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Build quality and handling
- Dust- and moisture-resistant
- Comfy handgrip
- Weighs 1095g
Even for a bridge camera, the Sony RX10 IV is a chunky affair – weighing in at 1,095g it makes some DSLRs look lightweight. When you consider that Sony has managed to squeeze a 24-600mm optic into the body, however, it begins to look incredibly compact for what it offers. A Nikon 600mm f/4 telephoto prime lens, for instance, is almost four times the weight of the RX10 IV – and that's just the lens. Granted, that's not quite comparing like with like, but it does make you appreciate what a neat all-in-one solution this camera is, despite its bulk.
As you'd hope for with a camera demanding this amount of cash, the finish is very good. The RX10 IV is constructed from a blend of magnesium alloy and polycarbonate, and is dust- and moisture-resistant, while the generous handgrip enables you to keep a firm hold the camera even when the lens is extended.
The control layout is pretty much the same as on the RX10 III, although the RX10 IV gains a new focus limiter button that's positioned on the left-hand side of the camera. This gives you the option to choose between the RX10 IV's entire focus range, or from 3m to infinity.
Back-button focusing can be incredibly useful, especially when you're tracking moving subjects, and while the RX10 IV doesn't have a dedicated button, as some premium DSLRs do, it's now possible to activate the camera's AF with any of the custom buttons – we reckon the AEL button positioned just below the rear command dial is the best choice for this.
The large lens barrel sports three lens rings controlling aperture, zoom and manual focus. If you wish, you can also zoom using the rocker switch encircling the shutter button, while the aperture ring can be either click-less, or set to click every third of a stop if you prefer.
Overall, handling is very good. The controls are laid out in a logical manner, while the menu system has been refined. There are still reams of options, but the video settings are now in one sub-section, making it that bit easier to navigate.
- 315-point phase-detection AF
- 0.03 sec focusing speed
- Enhanced AF
The biggest update to the Sony RX10 IV over the RX10 III is the arrival of on-sensor phase-detection autofocus. And Sony hasn't scrimped on AF points either, with a total of 315 phase-detection points covering 65% of the frame.
Because the RX10 IV takes advantage of the same BIONZ X image processor as Sony's flagship Alpha A9, it also enjoys the luxury of using the same autofocus algorithms used for focus tracking as in Sony's top-flight mirrorless camera. This is known as high-density AF tracking, and concentrates AF points around a subject to improve tracking and focus accuracy, with Sony claiming that even the most unpredictable subjects should be captured with ease.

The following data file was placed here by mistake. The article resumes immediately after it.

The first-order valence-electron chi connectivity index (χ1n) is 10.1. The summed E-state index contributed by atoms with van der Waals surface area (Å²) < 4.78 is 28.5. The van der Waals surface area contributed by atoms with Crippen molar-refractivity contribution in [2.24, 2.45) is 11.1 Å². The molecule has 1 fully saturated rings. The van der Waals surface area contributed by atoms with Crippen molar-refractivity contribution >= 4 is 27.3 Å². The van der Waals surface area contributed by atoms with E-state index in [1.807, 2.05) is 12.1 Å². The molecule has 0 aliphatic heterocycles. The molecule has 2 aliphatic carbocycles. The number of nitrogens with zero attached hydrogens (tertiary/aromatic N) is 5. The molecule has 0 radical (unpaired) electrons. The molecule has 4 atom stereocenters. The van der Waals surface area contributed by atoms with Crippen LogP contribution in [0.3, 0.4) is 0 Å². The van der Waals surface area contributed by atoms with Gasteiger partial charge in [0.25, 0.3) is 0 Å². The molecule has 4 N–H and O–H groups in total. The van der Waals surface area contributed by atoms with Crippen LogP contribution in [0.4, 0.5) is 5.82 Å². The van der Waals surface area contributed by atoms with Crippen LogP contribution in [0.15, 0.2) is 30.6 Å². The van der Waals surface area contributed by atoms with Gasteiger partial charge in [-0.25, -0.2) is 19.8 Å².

Sony reckons focusing speeds should be as quick as 0.03 sec, and in use it's hard to dispute that – even at the 600mm end of the zoom range focusing speeds are very swift for static subjects.
Flick the RX10 IV into AF-C (or AF-A, a new mode that Sony has added that will choose between AF-S and AF-C based on its assessment of subject movement), and it continues to impress. In fact, the tracking performance of the RX10 IV is nothing short of excellent – we haven't seen this level of performance on a bridge camera before, and it would embarrass some advanced DSLRs.
We shot with the AEL button programmed as our back-button focus control (and with the shutter button therefore only required to trigger the shutter), and with Lock-on AF: Flexible Spot M mode selected as our Focus Area. And, just as we experienced with the Alpha A9, a exorbitant array of AF points light up the viewfinder as it tracks your subject round the frame. What's really nice is that when you add in the Touch Pad AF control, which allows you to guide the AF area round the rear display with the camera raised to your eye, it's quick and easy tell the camera where you want to focus.
For those shooting a lot of portraits, Sony's Eye AF technology does exactly as the name suggests. Activate this and the camera will lock on to you subject's eye, and hold focus and track the eye for as long as the mode is activated (it's initially set via centre button at the rear of the camera).
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Phil Hall is an experienced writer and editor having worked on some of the largest photography magazines in the UK, and now edit the photography channel of TechRadar, the UK's biggest tech website and one of the largest in the world. He has also worked on numerous commercial projects, including working with manufacturers like Nikon and Fujifilm on bespoke printed and online camera guides, as well as writing technique blogs and copy for the John Lewis Technology guide.